Robert David MacDonald

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Robert David MacDonald (27 August 1929 – 19 May 2004), known as David, was a Scottish playwright, translator and theatre director.

Early life[edit]

Robert David MacDonald was born in Elgin, in Morayshire, Scotland on 27 August 1929, the son of a doctor and a tobacco company executive.[1] He attended Wellington School, then read modern history at Magdalen College at Oxford University, and later trained as a conductor at the Royal College of Music and the Munich Conservatory.[2][1]

Career as a director[edit]

MacDonald spent some years as a translator for UNESCO, where he met German director Erwin Piscator in 1957, leading to his involvement in theatre as a director.[2][1] His collaboration with Piscator also led to his first significant success, when he translated Piscator's version of War and Peace in 1962. This was televised by Granada Television as well as being performed on Broadway for two years.[1]

He became assistant director at Glyndebourne and the Royal Opera at Royal Opera House, Covent Garden, before becoming artistic director of Her Majesty's Theatre at Carlisle.[1]

In 1970, he became co-artistic director of the Citizens Theatre in Glasgow, until his retirement in May 2003.[2][1] During that time, he directed 50 productions[1] and wrote fifteen plays for the company, including The De Sade Show (1975), Chinchilla (1977), Summit Conference (1978 – later seen in the West End with Glenda Jackson, Georgina Hale and Gary Oldman), A Waste of Time (1980), Don Juan (1980), Webster (1983), In Quest of Conscience (1994), Britannicus (2002) and Cheri (2003).[citation needed]

Translations[edit]

MacDonald translated over 70 plays and operas from ten different languages. In her obituary for MacDonald, Sarah Jones wrote "...it was for his translations, stemming from his ability to speak at least eight languages fluently, that MacDonald may well be best remembered. He brought a diet of Goethe, Lermontov, Gogol, Goldoni and Racine, not only to Glasgow audiences, but to those around Europe and America...".[1]

He translated five of Friedrich Schiller's plays, which led Michael Billington to write in 2005, "why is Schiller no longer box-office poison? The first crucial fact is that actable versions of the plays are now readily available. MacDonald was the great pioneer in this area, but Jeremy Sams, Francis Lamport, Mike Poulton and several others have also rid the plays of swagger and fustian."[3]

One of MacDonald's early successes was War and Peace,[2][1][4] which he had translated from Erwin Piscator's 1955 German stage adaptation of Tolstoy's novel.[5] MacDonald's version reached Broadway in 1967.[6]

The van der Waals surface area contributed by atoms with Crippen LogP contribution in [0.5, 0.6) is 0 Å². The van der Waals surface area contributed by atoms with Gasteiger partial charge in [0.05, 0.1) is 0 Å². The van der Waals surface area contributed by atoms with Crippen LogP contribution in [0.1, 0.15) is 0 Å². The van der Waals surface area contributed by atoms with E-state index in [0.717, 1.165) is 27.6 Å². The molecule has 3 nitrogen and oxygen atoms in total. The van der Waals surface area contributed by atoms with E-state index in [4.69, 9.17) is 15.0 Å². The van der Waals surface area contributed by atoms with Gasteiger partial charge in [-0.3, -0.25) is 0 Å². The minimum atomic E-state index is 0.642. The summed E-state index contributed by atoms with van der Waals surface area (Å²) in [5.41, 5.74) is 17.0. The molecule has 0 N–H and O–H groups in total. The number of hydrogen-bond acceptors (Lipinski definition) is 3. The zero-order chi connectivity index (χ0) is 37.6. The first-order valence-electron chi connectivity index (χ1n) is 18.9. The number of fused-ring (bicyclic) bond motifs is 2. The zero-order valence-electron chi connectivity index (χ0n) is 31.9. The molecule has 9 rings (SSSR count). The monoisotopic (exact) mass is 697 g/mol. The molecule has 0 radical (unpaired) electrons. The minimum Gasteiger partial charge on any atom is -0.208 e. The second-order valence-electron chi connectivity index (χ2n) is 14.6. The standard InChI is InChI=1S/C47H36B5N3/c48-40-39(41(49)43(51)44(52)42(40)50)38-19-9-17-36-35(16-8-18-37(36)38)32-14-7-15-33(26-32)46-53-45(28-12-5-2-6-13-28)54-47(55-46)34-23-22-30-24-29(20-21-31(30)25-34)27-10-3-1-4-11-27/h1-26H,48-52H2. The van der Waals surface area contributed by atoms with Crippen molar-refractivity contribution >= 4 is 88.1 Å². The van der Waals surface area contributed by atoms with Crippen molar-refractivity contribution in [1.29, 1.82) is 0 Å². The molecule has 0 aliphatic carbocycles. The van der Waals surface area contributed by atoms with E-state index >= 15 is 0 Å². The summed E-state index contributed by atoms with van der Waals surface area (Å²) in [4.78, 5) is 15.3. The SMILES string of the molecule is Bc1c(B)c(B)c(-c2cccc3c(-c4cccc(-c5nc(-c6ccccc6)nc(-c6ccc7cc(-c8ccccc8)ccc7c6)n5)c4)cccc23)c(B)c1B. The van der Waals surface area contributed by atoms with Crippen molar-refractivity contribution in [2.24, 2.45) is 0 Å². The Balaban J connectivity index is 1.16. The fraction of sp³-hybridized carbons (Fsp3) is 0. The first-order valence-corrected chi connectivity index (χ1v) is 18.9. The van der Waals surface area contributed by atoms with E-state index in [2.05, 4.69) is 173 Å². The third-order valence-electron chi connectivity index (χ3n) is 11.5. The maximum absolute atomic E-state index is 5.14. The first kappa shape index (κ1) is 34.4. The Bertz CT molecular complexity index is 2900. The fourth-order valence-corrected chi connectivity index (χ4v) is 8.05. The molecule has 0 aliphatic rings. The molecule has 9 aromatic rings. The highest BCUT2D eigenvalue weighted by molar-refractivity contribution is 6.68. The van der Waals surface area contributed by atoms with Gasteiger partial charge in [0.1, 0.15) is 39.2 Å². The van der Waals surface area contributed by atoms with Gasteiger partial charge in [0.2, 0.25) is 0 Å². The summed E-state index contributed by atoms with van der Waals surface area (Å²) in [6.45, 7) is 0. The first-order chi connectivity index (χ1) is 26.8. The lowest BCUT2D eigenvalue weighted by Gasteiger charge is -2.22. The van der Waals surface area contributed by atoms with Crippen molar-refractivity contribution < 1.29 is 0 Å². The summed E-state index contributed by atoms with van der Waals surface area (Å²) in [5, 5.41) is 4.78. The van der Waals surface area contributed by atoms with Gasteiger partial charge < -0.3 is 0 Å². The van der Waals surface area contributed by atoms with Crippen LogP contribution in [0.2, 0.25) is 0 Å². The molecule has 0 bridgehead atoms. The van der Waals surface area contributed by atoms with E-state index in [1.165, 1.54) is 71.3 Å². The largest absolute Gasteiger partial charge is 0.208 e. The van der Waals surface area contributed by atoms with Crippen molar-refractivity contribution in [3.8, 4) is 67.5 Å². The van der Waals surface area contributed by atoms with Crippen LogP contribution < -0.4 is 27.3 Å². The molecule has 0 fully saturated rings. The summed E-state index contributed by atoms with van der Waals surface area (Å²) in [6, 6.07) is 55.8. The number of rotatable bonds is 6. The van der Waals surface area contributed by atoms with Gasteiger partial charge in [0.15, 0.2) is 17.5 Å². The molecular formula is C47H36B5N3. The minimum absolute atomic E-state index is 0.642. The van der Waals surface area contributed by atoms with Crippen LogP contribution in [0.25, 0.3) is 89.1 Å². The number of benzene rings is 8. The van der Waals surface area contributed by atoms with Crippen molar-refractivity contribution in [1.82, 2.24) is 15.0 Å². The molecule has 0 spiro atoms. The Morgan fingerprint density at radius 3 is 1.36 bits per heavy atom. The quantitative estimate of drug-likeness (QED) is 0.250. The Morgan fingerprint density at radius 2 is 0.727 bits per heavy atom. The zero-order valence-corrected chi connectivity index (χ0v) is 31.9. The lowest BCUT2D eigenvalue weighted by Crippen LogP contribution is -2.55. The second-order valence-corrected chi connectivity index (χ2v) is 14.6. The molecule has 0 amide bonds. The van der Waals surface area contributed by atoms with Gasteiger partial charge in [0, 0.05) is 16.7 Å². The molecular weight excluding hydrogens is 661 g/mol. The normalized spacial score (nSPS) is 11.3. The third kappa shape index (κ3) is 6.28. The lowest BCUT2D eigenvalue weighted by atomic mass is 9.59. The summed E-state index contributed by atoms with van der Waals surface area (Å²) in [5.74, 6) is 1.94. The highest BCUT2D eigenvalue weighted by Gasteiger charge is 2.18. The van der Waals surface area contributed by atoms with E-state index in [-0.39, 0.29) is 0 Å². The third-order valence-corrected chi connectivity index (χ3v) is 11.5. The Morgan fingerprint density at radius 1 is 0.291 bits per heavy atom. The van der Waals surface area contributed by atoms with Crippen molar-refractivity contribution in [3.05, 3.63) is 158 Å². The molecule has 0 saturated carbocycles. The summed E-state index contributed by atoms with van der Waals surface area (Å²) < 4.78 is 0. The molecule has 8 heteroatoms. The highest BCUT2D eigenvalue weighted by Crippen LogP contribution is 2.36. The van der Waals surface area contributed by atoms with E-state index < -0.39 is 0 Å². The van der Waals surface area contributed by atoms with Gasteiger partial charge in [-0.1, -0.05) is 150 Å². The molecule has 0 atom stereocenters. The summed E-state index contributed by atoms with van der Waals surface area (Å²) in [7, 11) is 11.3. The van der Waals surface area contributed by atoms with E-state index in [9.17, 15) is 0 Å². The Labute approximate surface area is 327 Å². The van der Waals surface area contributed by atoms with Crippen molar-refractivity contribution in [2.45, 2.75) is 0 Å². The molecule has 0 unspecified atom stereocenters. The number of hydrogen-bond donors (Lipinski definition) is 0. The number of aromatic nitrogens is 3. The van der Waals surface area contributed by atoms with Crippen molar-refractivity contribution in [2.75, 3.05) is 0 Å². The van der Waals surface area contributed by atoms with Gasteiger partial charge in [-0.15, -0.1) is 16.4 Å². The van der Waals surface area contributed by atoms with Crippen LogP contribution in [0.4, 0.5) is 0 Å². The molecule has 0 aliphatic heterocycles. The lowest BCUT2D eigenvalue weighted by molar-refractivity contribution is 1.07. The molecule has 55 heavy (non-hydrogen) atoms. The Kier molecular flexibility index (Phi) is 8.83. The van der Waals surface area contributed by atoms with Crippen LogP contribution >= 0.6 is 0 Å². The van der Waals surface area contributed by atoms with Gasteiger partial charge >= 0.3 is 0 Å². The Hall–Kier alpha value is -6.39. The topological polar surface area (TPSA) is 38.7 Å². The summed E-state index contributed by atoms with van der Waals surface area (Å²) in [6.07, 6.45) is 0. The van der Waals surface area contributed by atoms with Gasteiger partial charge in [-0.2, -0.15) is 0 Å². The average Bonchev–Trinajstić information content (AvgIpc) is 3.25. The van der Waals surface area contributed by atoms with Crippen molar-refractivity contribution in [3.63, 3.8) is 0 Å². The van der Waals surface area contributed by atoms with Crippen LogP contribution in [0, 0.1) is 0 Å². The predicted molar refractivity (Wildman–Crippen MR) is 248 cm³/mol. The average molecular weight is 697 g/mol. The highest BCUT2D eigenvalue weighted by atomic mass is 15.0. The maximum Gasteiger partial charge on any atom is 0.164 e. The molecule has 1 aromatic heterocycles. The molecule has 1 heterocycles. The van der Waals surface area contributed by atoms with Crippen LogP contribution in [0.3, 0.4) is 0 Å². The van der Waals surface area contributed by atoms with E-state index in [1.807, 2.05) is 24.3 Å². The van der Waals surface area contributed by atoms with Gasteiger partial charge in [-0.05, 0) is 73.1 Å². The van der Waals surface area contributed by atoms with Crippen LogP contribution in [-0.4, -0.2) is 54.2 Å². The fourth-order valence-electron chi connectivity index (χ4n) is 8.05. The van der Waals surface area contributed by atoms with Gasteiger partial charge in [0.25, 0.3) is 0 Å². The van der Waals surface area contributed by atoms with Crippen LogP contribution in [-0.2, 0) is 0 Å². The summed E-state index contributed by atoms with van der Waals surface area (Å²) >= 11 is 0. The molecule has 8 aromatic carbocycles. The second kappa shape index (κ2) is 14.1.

With Giles Havergal, he adapted Thomas Mann's novella Death in Venice for a one-man production in 1999. Following a run in Glasgow, the production has traveled to several theaters in Europe and the USA.[7]

His translation of Racine's Phèdre, titled Phedra, was produced at The Old Vic in November 1984, designed and directed by Philip Prowse and with Glenda Jackson in the title role and Robert Eddison as Theramenes.[8][9][10]

Death[edit]

MacDonald died of a heart attack, aged 74.[2]

References[edit]

  1. ^ a b c d e f g h i Jones, Sarah (28 June 2004). "Robert David MacDonald". The Independent. Retrieved 8 April 2022.
  2. ^ a b c d e Coveney, Michael (24 May 2004). "Robert David MacDonald". The Guardian.
  3. ^ Billington, Michael (29 January 2005). "The German Shakespeare:Schiller used to be box-office poison. Why are his plays suddenly back in favour, asks Michael Billington". The Guardian.
  4. ^ "Obituaries: Robert David MacDonald". The Telegraph. 21 May 2004.
  5. ^ Neumann, Alfred; Piscator, Erwin; Prüfer, Guntram (1955). Krieg und Frieden. Für die Bühne nacherzählt und bearbeitet. Rowohlt. OCLC 253336057.
  6. ^ "War and Peace". IBDB.com. Internet Broadway Database.
  7. ^ Hurwitt, Robert (12 September 2006). "One-man 'Death in Venice' captures novel's creepy beauty". The San Francisco Chronicle.
  8. ^ Phedra [theatre programme]. Proscenium, for The Old Vic. 1984.
  9. ^ "Theatre Costume, 1984, [by] Prowse, Philip". Victoria and Albert Museum. Retrieved 8 April 2022.
  10. ^ "London The Old Vic Theatre - Phedra - 1984". Theatre Memorabilia .co.uk. Retrieved 8 April 2022.

External links[edit]